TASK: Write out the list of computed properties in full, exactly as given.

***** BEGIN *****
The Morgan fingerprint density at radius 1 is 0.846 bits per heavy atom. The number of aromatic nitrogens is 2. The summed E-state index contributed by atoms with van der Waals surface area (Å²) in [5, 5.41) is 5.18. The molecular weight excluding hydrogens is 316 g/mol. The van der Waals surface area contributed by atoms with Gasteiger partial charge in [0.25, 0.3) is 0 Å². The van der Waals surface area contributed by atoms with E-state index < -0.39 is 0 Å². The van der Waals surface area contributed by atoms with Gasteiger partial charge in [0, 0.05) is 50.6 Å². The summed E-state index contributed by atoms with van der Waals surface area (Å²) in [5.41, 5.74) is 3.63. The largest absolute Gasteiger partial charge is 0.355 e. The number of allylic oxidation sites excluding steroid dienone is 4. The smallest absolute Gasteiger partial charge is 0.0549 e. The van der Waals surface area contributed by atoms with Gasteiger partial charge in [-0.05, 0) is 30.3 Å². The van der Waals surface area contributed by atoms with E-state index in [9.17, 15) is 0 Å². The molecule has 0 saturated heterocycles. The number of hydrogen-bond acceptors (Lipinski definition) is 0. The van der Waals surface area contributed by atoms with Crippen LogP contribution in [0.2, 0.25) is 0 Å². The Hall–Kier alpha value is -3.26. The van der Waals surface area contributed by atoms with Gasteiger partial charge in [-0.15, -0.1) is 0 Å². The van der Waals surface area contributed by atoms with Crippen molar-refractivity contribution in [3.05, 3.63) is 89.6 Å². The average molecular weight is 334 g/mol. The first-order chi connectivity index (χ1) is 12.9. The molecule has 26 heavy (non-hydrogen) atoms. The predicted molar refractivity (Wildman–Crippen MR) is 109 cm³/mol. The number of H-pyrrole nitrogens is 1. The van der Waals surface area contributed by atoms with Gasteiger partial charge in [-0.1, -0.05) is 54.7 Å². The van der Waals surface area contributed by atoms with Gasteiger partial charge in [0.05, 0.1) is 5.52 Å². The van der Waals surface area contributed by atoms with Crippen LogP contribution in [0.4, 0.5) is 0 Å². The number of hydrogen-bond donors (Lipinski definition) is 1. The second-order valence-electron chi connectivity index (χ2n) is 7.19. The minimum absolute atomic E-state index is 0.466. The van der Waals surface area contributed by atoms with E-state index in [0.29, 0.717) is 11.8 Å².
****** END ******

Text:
The Morgan fingerprint density at radius 1 is 0.846 bits per heavy atom. The number of aromatic nitrogens is 2. The summed E-state index contributed by atoms with van der Waals surface area (Å²) in [5, 5.41) is 5.18. The molecular weight excluding hydrogens is 316 g/mol. The van der Waals surface area contributed by atoms with Gasteiger partial charge in [0.25, 0.3) is 0 Å². The van der Waals surface area contributed by atoms with E-state index < -0.39 is 0 Å². The van der Waals surface area contributed by atoms with Gasteiger partial charge in [0, 0.05) is 50.6 Å². The summed E-state index contributed by atoms with van der Waals surface area (Å²) in [5.41, 5.74) is 3.63. The largest absolute Gasteiger partial charge is 0.355 e. The number of allylic oxidation sites excluding steroid dienone is 4. The smallest absolute Gasteiger partial charge is 0.0549 e. The van der Waals surface area contributed by atoms with Gasteiger partial charge in [-0.05, 0) is 30.3 Å². The van der Waals surface area contributed by atoms with E-state index in [9.17, 15) is 0 Å². The molecule has 0 saturated heterocycles. The number of hydrogen-bond acceptors (Lipinski definition) is 0. The van der Waals surface area contributed by atoms with Crippen LogP contribution in [0.2, 0.25) is 0 Å². The Hall–Kier alpha value is -3.26. The van der Waals surface area contributed by atoms with Gasteiger partial charge in [-0.15, -0.1) is 0 Å². The van der Waals surface area contributed by atoms with Crippen molar-refractivity contribution in [3.05, 3.63) is 89.6 Å². The average molecular weight is 334 g/mol. The first-order chi connectivity index (χ1) is 12.9. The molecule has 26 heavy (non-hydrogen) atoms. The predicted molar refractivity (Wildman–Crippen MR) is 109 cm³/mol. The number of H-pyrrole nitrogens is 1. The van der Waals surface area contributed by atoms with Gasteiger partial charge in [-0.1, -0.05) is 54.7 Å². The van der Waals surface area contributed by atoms with Gasteiger partial charge in [0.05, 0.1) is 5.52 Å². The van der Waals surface area contributed by atoms with Crippen LogP contribution in [0.4, 0.5) is 0 Å². The number of hydrogen-bond donors (Lipinski definition) is 1. The second-order valence-electron chi connectivity index (χ2n) is 7.19. The minimum absolute atomic E-state index is 0.466. The van der Waals surface area contributed by atoms with E-state index in [0.29, 0.717) is 11.8 Å².